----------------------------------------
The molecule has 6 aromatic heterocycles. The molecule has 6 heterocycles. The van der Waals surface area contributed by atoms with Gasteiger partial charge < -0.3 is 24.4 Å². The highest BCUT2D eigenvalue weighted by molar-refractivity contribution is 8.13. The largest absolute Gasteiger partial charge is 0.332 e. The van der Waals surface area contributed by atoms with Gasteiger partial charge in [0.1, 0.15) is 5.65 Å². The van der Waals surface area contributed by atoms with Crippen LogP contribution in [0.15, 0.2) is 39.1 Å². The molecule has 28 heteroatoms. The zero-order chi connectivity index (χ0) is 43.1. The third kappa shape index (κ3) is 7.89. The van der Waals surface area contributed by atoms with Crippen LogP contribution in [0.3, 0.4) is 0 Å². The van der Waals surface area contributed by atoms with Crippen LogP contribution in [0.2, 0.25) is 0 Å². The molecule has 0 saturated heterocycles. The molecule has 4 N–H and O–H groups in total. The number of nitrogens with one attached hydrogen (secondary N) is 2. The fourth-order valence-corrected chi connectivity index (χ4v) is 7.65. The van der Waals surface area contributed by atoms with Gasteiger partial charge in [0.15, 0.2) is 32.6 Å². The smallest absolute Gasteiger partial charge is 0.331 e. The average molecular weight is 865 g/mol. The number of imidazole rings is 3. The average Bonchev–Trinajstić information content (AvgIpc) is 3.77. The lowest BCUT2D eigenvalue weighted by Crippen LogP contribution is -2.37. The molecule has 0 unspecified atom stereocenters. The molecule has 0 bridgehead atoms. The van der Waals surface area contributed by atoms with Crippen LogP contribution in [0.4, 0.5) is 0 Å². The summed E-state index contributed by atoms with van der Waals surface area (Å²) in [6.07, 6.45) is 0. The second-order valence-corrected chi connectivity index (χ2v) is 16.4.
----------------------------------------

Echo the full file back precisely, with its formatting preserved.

The molecule has 6 aromatic heterocycles. The molecule has 6 heterocycles. The van der Waals surface area contributed by atoms with Gasteiger partial charge < -0.3 is 24.4 Å². The highest BCUT2D eigenvalue weighted by molar-refractivity contribution is 8.13. The largest absolute Gasteiger partial charge is 0.332 e. The van der Waals surface area contributed by atoms with Gasteiger partial charge in [0.1, 0.15) is 5.65 Å². The van der Waals surface area contributed by atoms with Crippen LogP contribution in [0.15, 0.2) is 39.1 Å². The molecule has 28 heteroatoms. The zero-order chi connectivity index (χ0) is 43.1. The third kappa shape index (κ3) is 7.89. The van der Waals surface area contributed by atoms with Crippen LogP contribution in [0.3, 0.4) is 0 Å². The van der Waals surface area contributed by atoms with Crippen LogP contribution in [0.2, 0.25) is 0 Å². The molecule has 0 saturated heterocycles. The molecule has 4 N–H and O–H groups in total. The number of nitrogens with one attached hydrogen (secondary N) is 2. The fourth-order valence-corrected chi connectivity index (χ4v) is 7.65. The van der Waals surface area contributed by atoms with Gasteiger partial charge in [0.15, 0.2) is 32.6 Å². The smallest absolute Gasteiger partial charge is 0.331 e. The average molecular weight is 865 g/mol. The number of imidazole rings is 3. The average Bonchev–Trinajstić information content (AvgIpc) is 3.77. The lowest BCUT2D eigenvalue weighted by Crippen LogP contribution is -2.37. The molecule has 0 unspecified atom stereocenters. The molecule has 0 bridgehead atoms. The van der Waals surface area contributed by atoms with Crippen LogP contribution in [0.4, 0.5) is 0 Å². The summed E-state index contributed by atoms with van der Waals surface area (Å²) in [6.07, 6.45) is 0. The second-order valence-corrected chi connectivity index (χ2v) is 16.4.